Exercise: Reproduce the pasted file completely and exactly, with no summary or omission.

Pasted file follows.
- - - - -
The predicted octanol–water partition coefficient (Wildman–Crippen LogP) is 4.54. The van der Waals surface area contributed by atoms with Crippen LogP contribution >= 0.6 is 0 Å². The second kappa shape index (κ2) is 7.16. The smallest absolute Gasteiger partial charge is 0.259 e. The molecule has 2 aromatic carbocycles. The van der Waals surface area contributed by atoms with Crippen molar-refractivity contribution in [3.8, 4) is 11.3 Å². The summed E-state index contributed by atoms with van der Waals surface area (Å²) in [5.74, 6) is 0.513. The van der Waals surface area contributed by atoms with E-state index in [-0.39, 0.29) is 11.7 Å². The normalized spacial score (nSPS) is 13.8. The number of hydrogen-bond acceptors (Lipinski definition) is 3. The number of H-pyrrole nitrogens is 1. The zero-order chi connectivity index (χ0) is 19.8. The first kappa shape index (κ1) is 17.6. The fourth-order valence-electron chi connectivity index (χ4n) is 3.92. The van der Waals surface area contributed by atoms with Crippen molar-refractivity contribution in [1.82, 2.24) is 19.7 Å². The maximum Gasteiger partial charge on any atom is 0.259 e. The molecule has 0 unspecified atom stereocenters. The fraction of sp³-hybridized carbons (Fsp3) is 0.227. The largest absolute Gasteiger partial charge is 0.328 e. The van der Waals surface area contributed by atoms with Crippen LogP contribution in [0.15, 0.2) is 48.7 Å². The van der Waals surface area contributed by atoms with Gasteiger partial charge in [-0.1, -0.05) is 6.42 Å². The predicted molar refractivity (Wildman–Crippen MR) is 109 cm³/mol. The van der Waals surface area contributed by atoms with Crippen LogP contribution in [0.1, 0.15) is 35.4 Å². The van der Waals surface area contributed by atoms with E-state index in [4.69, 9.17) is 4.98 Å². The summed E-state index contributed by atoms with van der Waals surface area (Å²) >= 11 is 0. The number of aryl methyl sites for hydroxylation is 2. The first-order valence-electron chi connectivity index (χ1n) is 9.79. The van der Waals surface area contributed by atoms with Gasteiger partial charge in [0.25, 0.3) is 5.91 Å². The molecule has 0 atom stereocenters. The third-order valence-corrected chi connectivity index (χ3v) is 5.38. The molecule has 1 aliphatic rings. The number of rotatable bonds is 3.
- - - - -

The predicted octanol–water partition coefficient (Wildman–Crippen LogP) is 4.54. The van der Waals surface area contributed by atoms with Crippen LogP contribution >= 0.6 is 0 Å². The second kappa shape index (κ2) is 7.16. The smallest absolute Gasteiger partial charge is 0.259 e. The molecule has 2 aromatic carbocycles. The van der Waals surface area contributed by atoms with Crippen molar-refractivity contribution in [3.8, 4) is 11.3 Å². The summed E-state index contributed by atoms with van der Waals surface area (Å²) in [5.74, 6) is 0.513. The van der Waals surface area contributed by atoms with E-state index in [-0.39, 0.29) is 11.7 Å². The normalized spacial score (nSPS) is 13.8. The number of hydrogen-bond acceptors (Lipinski definition) is 3. The number of H-pyrrole nitrogens is 1. The zero-order chi connectivity index (χ0) is 19.8. The first kappa shape index (κ1) is 17.6. The fourth-order valence-electron chi connectivity index (χ4n) is 3.92. The van der Waals surface area contributed by atoms with Crippen molar-refractivity contribution in [1.82, 2.24) is 19.7 Å². The maximum Gasteiger partial charge on any atom is 0.259 e. The molecule has 0 unspecified atom stereocenters. The fraction of sp³-hybridized carbons (Fsp3) is 0.227. The largest absolute Gasteiger partial charge is 0.328 e. The van der Waals surface area contributed by atoms with Crippen LogP contribution in [0.15, 0.2) is 48.7 Å². The van der Waals surface area contributed by atoms with Gasteiger partial charge in [-0.1, -0.05) is 6.42 Å². The predicted molar refractivity (Wildman–Crippen MR) is 109 cm³/mol. The van der Waals surface area contributed by atoms with Crippen LogP contribution in [0.1, 0.15) is 35.4 Å². The van der Waals surface area contributed by atoms with E-state index in [4.69, 9.17) is 4.98 Å². The summed E-state index contributed by atoms with van der Waals surface area (Å²) >= 11 is 0. The number of aryl methyl sites for hydroxylation is 2. The first-order valence-electron chi connectivity index (χ1n) is 9.79. The van der Waals surface area contributed by atoms with Gasteiger partial charge in [0.25, 0.3) is 5.91 Å². The molecule has 0 atom stereocenters. The third-order valence-corrected chi connectivity index (χ3v) is 5.38. The molecule has 1 aliphatic rings. The number of rotatable bonds is 3.